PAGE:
Trash costuming: Rams-horn headdress

I love using up trash in my projects, for a few reasons. Number 1: It’s good for the planet. Number 2: I’m not quite as worried about testing my limits and screwing up; if I can’t salvage a project, at least it was trash already. Number 3: I’m simultaneously lazy and extremely frenetic. When a project occurs to me, I need to get started on it NOW, nothing silly like going to the store.

So, when I decided I wanted an elaborate hat for cool festival nights, I wanted to get started NOW, and I didn’t want to spend any actual money. I cheated a little; I’m a habitual crafter, so I already have things like wire and spray paint sealant. But the horns themselves are a wire coat hanger armature covered in strips of cardboard and tape, old brown paper bags, and paper mache paste from flour and water. (Side note, I’m recently learning about the raw awesomeness that is paper mache.) The crown is braided copper wire salvaged from an old lamp/headlight. Originally I was going to make a dreadlock wig out of leftover tulle scraps and wool roving, which I may still do, but I was a little bit burnt out after the paper mache (it took so long!) and just wanted a finished project.

This isn’t a tutorial, exactly. I have a couple of photos so that anyone who is so inclined can have an idea of how I did mine, but you should do yours however works best for you.

I love the look and feel of the brown paper bags so much, I might not even spray paint them. I might fleck a light dusting of gold paint splatters, though. I might also cover them in small gold foil pieces, if I ever drink enough Modelo/champagne to collect that much.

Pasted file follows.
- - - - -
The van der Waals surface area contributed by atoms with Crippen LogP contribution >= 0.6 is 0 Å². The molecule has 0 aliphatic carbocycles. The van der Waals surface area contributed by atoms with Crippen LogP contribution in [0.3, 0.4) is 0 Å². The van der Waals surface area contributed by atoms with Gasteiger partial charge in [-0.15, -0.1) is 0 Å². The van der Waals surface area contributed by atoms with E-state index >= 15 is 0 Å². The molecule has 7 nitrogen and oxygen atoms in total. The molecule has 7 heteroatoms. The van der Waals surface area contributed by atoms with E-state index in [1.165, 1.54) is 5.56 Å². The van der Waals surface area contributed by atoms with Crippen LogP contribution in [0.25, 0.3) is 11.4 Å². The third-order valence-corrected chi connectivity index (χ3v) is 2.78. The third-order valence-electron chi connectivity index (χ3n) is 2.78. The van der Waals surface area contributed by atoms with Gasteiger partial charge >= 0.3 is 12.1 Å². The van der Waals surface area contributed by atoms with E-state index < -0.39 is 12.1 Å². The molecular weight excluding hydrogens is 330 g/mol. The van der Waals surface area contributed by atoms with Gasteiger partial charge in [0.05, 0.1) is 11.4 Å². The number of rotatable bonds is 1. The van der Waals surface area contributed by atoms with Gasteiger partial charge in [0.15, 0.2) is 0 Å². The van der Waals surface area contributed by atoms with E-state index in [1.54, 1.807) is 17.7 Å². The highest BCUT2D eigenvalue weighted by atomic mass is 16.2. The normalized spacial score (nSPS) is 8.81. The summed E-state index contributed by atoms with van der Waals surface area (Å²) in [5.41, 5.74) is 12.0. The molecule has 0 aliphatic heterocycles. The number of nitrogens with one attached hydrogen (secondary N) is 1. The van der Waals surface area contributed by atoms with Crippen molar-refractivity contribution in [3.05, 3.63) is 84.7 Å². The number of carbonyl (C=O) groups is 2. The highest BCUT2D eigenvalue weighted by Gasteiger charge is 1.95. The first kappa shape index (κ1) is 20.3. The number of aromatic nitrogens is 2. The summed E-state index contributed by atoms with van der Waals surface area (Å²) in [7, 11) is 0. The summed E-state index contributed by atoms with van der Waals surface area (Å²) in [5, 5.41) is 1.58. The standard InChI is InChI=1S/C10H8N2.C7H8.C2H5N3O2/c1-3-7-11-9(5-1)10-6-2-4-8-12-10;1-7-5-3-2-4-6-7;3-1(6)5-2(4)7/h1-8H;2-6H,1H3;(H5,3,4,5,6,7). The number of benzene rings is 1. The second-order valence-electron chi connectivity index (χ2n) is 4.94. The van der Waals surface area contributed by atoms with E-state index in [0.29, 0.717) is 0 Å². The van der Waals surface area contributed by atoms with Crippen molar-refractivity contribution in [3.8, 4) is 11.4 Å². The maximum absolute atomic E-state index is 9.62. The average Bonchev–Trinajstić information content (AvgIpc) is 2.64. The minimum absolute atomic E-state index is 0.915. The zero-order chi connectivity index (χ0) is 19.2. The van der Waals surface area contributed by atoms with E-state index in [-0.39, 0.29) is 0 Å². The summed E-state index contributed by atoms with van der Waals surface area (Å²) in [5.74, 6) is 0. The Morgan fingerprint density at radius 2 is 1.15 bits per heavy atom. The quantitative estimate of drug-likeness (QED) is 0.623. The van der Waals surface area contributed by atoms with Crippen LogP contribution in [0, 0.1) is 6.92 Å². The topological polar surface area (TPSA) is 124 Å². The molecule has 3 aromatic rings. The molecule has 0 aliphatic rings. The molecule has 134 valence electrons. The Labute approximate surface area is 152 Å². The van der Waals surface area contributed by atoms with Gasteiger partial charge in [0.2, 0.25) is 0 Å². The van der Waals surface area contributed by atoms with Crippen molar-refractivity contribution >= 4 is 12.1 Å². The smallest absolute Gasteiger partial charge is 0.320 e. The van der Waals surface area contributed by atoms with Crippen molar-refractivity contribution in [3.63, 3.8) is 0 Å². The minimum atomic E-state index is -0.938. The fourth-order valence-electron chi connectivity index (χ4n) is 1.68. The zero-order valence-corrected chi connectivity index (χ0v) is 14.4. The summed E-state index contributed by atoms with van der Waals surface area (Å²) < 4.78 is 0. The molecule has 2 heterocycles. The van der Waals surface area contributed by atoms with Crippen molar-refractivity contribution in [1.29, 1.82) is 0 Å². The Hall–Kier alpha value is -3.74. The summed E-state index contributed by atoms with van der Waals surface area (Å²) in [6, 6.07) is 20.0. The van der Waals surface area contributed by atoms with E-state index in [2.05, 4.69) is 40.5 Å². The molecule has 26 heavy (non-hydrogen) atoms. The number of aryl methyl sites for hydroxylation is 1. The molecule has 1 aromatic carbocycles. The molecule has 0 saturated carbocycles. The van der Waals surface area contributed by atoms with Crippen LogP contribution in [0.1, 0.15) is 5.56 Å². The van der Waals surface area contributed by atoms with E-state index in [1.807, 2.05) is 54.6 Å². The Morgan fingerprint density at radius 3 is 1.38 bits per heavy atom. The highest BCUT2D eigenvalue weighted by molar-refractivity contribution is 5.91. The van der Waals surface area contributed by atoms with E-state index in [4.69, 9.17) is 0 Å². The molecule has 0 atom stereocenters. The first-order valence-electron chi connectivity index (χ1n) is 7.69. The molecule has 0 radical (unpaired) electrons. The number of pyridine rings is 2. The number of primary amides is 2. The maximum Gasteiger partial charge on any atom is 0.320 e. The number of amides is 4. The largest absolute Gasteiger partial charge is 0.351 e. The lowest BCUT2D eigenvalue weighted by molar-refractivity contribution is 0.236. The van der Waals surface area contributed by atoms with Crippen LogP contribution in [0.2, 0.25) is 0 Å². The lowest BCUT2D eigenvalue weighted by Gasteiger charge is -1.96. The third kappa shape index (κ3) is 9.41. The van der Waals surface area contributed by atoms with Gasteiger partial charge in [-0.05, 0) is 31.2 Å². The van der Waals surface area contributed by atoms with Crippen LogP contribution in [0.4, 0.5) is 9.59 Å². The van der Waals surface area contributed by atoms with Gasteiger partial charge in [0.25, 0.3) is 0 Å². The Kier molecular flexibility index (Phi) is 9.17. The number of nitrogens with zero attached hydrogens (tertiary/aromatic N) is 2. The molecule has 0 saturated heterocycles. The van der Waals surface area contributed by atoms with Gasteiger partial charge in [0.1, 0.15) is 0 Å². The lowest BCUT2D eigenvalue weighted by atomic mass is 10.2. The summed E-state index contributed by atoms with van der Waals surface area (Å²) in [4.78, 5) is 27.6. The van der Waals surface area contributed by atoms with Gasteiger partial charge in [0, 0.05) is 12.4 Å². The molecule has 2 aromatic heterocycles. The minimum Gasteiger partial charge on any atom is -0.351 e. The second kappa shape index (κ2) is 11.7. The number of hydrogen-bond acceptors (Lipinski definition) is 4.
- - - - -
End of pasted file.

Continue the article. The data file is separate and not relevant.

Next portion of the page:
One note about armatures: I covered the wire coat hanger in cardboard rings. To make the rings, I took strips like an inch wide or so and marked lines at about every inch along the strip, then took an x-acto knife and cut through all but the back layer of the cardboard. This allowed it to bend and curve easily and uniformly. Covering the whole thing with tape let me cut the horns off and reuse the armature, but if you were making these, you could easily leave them in for stability and strength.

This my armature. Inside is a coat hanger bent to the shape I wanted.

This my armature. Inside is a coat hanger bent to the shape I wanted. You can see the tip poking out.

You might want to make a new armature anyway; the horns need to curve in opposite directions. I had to break and re-shape my armature, which resulted in somewhat uneven horns. This was because I only had one wire coat hanger, and wasn’t going to break my own rules. One benefit to this was that I could dry the horns in the oven, which I wouldn’t want to do with a metal coat hanger and tape inside.


I carefully cut the horns off of the armature, patched them back together with long paper mache strips, and added another full layer of paper mache on top of that.

At the end (I don’t have a picture of this) I poked a couple of holes and threaded braided copper wire through them. I also threaded braided wire across the top center, holding the horns in place and on top of my head. I may replace the top wire with a simple chain, for more flexibility.

The finished (for now) project

The finished (for now) product


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